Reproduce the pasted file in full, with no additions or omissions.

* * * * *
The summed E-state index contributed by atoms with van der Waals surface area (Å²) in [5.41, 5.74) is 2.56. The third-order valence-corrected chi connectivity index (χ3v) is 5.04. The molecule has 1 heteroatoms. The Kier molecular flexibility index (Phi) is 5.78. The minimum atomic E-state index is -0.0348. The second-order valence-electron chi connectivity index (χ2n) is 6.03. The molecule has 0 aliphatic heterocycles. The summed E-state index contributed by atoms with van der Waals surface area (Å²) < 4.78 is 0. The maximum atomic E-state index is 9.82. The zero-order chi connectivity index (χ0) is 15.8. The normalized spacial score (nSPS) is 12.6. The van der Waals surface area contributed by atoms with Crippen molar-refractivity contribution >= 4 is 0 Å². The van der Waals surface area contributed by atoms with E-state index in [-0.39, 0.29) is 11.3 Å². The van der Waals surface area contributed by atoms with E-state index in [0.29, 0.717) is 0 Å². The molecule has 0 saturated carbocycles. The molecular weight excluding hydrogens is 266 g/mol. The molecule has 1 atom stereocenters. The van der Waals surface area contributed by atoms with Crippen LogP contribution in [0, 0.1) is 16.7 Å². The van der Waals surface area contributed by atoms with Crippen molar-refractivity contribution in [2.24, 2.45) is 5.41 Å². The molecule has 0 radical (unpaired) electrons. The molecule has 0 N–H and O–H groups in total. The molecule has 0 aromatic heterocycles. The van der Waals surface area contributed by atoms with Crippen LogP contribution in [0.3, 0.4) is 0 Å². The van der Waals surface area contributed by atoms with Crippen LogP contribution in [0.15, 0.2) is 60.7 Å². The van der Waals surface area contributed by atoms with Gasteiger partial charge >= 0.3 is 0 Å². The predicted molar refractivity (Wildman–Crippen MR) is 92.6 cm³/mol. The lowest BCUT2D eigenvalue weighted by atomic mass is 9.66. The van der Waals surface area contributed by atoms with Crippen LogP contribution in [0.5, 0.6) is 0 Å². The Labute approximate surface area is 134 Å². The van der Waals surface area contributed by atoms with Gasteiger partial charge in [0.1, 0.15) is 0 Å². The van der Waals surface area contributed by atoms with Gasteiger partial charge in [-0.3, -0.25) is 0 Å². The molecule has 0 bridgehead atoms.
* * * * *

The summed E-state index contributed by atoms with van der Waals surface area (Å²) in [5.41, 5.74) is 2.56. The third-order valence-corrected chi connectivity index (χ3v) is 5.04. The molecule has 1 heteroatoms. The Kier molecular flexibility index (Phi) is 5.78. The minimum atomic E-state index is -0.0348. The second-order valence-electron chi connectivity index (χ2n) is 6.03. The molecule has 0 aliphatic heterocycles. The summed E-state index contributed by atoms with van der Waals surface area (Å²) < 4.78 is 0. The maximum atomic E-state index is 9.82. The zero-order chi connectivity index (χ0) is 15.8. The normalized spacial score (nSPS) is 12.6. The van der Waals surface area contributed by atoms with Crippen molar-refractivity contribution >= 4 is 0 Å². The van der Waals surface area contributed by atoms with E-state index in [-0.39, 0.29) is 11.3 Å². The van der Waals surface area contributed by atoms with E-state index in [0.29, 0.717) is 0 Å². The molecule has 0 saturated carbocycles. The molecular weight excluding hydrogens is 266 g/mol. The molecule has 1 atom stereocenters. The van der Waals surface area contributed by atoms with Crippen LogP contribution in [0, 0.1) is 16.7 Å². The van der Waals surface area contributed by atoms with Crippen molar-refractivity contribution in [2.24, 2.45) is 5.41 Å². The molecule has 0 radical (unpaired) electrons. The molecule has 0 N–H and O–H groups in total. The molecule has 0 aromatic heterocycles. The van der Waals surface area contributed by atoms with Crippen LogP contribution in [0.3, 0.4) is 0 Å². The van der Waals surface area contributed by atoms with Crippen LogP contribution in [0.15, 0.2) is 60.7 Å². The van der Waals surface area contributed by atoms with Gasteiger partial charge >= 0.3 is 0 Å². The predicted molar refractivity (Wildman–Crippen MR) is 92.6 cm³/mol. The lowest BCUT2D eigenvalue weighted by atomic mass is 9.66. The van der Waals surface area contributed by atoms with Crippen LogP contribution in [0.5, 0.6) is 0 Å². The Labute approximate surface area is 134 Å². The van der Waals surface area contributed by atoms with Gasteiger partial charge in [0.1, 0.15) is 0 Å². The van der Waals surface area contributed by atoms with Gasteiger partial charge in [-0.3, -0.25) is 0 Å². The molecule has 0 bridgehead atoms.